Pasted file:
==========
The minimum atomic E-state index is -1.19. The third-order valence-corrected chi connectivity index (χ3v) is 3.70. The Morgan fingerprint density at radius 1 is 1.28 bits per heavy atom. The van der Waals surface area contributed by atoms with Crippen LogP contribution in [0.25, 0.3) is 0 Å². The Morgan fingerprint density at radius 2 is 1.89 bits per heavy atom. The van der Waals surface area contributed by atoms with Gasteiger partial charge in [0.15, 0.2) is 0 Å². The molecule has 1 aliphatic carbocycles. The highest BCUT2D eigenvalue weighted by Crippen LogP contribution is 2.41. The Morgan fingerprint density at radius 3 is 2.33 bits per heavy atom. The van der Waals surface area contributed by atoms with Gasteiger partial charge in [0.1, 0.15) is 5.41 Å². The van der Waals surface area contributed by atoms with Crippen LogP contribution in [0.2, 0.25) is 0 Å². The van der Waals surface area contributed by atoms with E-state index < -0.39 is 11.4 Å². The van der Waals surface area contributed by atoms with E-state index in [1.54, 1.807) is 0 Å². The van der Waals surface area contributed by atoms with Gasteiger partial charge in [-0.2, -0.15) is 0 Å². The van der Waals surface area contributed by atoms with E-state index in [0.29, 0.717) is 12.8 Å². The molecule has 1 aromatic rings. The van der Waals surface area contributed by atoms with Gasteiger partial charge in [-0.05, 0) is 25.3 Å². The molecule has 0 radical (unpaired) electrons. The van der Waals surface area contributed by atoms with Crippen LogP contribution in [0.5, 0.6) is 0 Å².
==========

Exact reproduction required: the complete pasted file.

The minimum atomic E-state index is -1.19. The third-order valence-corrected chi connectivity index (χ3v) is 3.70. The Morgan fingerprint density at radius 1 is 1.28 bits per heavy atom. The van der Waals surface area contributed by atoms with Crippen LogP contribution in [0.25, 0.3) is 0 Å². The Morgan fingerprint density at radius 2 is 1.89 bits per heavy atom. The van der Waals surface area contributed by atoms with Gasteiger partial charge in [0.15, 0.2) is 0 Å². The molecule has 1 aliphatic carbocycles. The highest BCUT2D eigenvalue weighted by Crippen LogP contribution is 2.41. The Morgan fingerprint density at radius 3 is 2.33 bits per heavy atom. The van der Waals surface area contributed by atoms with Gasteiger partial charge in [0.1, 0.15) is 5.41 Å². The van der Waals surface area contributed by atoms with Crippen LogP contribution in [0.2, 0.25) is 0 Å². The van der Waals surface area contributed by atoms with E-state index < -0.39 is 11.4 Å². The van der Waals surface area contributed by atoms with E-state index in [1.54, 1.807) is 0 Å². The van der Waals surface area contributed by atoms with Gasteiger partial charge in [-0.2, -0.15) is 0 Å². The van der Waals surface area contributed by atoms with E-state index in [0.29, 0.717) is 12.8 Å². The molecule has 1 aromatic rings. The van der Waals surface area contributed by atoms with Gasteiger partial charge in [-0.05, 0) is 25.3 Å². The molecule has 0 radical (unpaired) electrons. The van der Waals surface area contributed by atoms with Crippen LogP contribution in [0.5, 0.6) is 0 Å².